In accordance with the invention, the complex character generator includes means for accessing the stored characters, the accessing means including means for entering into the character generator the first part of the numerical code and then for entering the second part of the numerical code. As embodied herein, and as shown in FIG. 1, the accessing means includes a unique compact keyboard 10 for accessing the mass storage memory 12 through a central processing unit 14. The entering means may include an individual key 22 for each of the 97 radicals utilized in the GOO Coding System as shown in the schematic represented in FIG. 2, for entering the first part of the numerical code, and numeric keys for entry of the balance of the 7- or 8-digit code, i.e., the second part of the individual code number. Preferably through the use of shift keys, more than one radical can be selectively encoded by the same radical key.
By utilizing the radical keys, the operator can enter the first two digits of the code, representing the radical, at a single stroke. In addition, a source of error of encoding, such as transposition of digits or the entry of entirely erroneous radical code digits is minimized. The numerical keys 24 preferably include a key 26 for "00" for entering at one stroke the first two digits of the non-radical group. The "00" may be included in the section of the keyboard incorporating the radical keys if desired. Each of the radical and numeric keys, when struck, will generate a binary code recognizable as an input part of the algorithm, to be described hereinafter. The form of keyboard, as shown in FIG. 2, is both schematic and symbolic. The number of radical keys, 22, for example, need not be the same as the number of predetermined elements of Table III, as stated above. By use of multiple position shift keys 28, the number of radical keys 22 may be reduced by using a single radical key, in combination with preassigned shift keys, to enter more than one predetermined element, i.e., radical. It is also advantageous to have such radical keys bear the representations of the predetermined common elements which can be entered by depression of the key, as shown in FIG. 5. The electronics for such multiple use of a single key are well-known in the keyboard art. For example, a single shift key, or a combination of two shift keys, may encode "no shift" by "00", "shift 1" by "01", "shift 2" by "10", and "shift 3" by "11". These shifts could represent respectively, for example, the upper left, upper right, lower left, and lower right positions of a radical key, so that a single radical key could encode any one of four radicals represented therein, as shown in FIG. 5. Many other structures can be utilized to encode selected one of two or more radicals by a single radical key.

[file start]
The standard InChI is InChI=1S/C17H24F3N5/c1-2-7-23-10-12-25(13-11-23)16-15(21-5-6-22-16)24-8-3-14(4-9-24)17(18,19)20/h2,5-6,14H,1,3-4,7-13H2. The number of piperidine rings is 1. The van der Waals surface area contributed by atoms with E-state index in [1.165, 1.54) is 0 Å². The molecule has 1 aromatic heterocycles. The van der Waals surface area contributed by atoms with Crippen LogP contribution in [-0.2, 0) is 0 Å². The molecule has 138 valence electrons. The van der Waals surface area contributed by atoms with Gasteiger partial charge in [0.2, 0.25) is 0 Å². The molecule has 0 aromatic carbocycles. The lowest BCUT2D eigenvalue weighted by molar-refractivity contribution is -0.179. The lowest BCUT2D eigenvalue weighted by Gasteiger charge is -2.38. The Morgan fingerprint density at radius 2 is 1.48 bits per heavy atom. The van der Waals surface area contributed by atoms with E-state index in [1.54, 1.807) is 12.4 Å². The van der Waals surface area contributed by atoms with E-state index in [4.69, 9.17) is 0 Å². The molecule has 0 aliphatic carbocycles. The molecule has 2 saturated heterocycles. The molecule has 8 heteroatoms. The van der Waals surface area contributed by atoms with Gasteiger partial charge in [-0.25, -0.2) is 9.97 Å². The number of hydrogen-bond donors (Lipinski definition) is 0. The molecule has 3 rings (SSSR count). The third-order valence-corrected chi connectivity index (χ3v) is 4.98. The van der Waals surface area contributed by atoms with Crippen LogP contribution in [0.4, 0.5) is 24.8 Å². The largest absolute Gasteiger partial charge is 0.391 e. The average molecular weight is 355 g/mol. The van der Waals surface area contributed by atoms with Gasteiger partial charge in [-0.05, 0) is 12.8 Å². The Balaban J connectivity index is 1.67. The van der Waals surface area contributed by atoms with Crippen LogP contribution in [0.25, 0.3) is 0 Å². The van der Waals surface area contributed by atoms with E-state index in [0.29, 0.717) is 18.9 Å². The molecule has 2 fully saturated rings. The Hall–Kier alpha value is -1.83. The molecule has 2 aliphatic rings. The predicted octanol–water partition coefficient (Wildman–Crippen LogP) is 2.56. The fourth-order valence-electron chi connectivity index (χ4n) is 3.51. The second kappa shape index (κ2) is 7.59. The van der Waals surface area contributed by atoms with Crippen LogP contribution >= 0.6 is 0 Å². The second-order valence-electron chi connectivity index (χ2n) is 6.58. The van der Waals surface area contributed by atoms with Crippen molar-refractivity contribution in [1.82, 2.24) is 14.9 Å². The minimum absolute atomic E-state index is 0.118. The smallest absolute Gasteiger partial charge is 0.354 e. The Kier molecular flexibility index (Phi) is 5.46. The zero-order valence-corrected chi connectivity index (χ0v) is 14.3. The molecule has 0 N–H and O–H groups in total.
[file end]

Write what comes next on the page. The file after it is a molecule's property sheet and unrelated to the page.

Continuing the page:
The numerical keyboard section 24 may include a display area 30 for displaying the portion of the code entered by the numerical keys. It may be preferable not to display the "00" of the two-digit code section of the code in the display area 30.
As is well-known in the keyboard art, an "EDIT" key may be utilized to correct erroneous entries. Although not shown in FIG. 2, it is apparent that various signal lights may be incorporated in the keyboard 10 to inform the operator of the status of entries from the keyboard.
The keyboard 10 also includes standard keys such as punctuation, display control, roll up, roll down, left, right, erase, screen, reset, continue, pause, stop, etc., as known in the computer art.
It is, of course, recognized that the complete code under the GOO Coding System can be inputted into a computer by numerical keys alone.
By coordinating the coding system of the invention with the keyboard of the invention in the complex character generator, the seven or eight digit code of the invention can be quickly and efficiently inputted into a computer for recalling complete individual characters from memory. In addition, the keyboard of the invention is of compact and efficient size and organization.
The central processing unit 14 (CPU) controls the complex character generator and may be a minicomputer such as North Star, HP 9845, HP 9885, Mink or other minicomputers commercially available. The CPU 14 contains a computer program (algorithm) which controls the operations of the complex character generator. The capability of the generator depends on the algorithm stored in the CPU memory.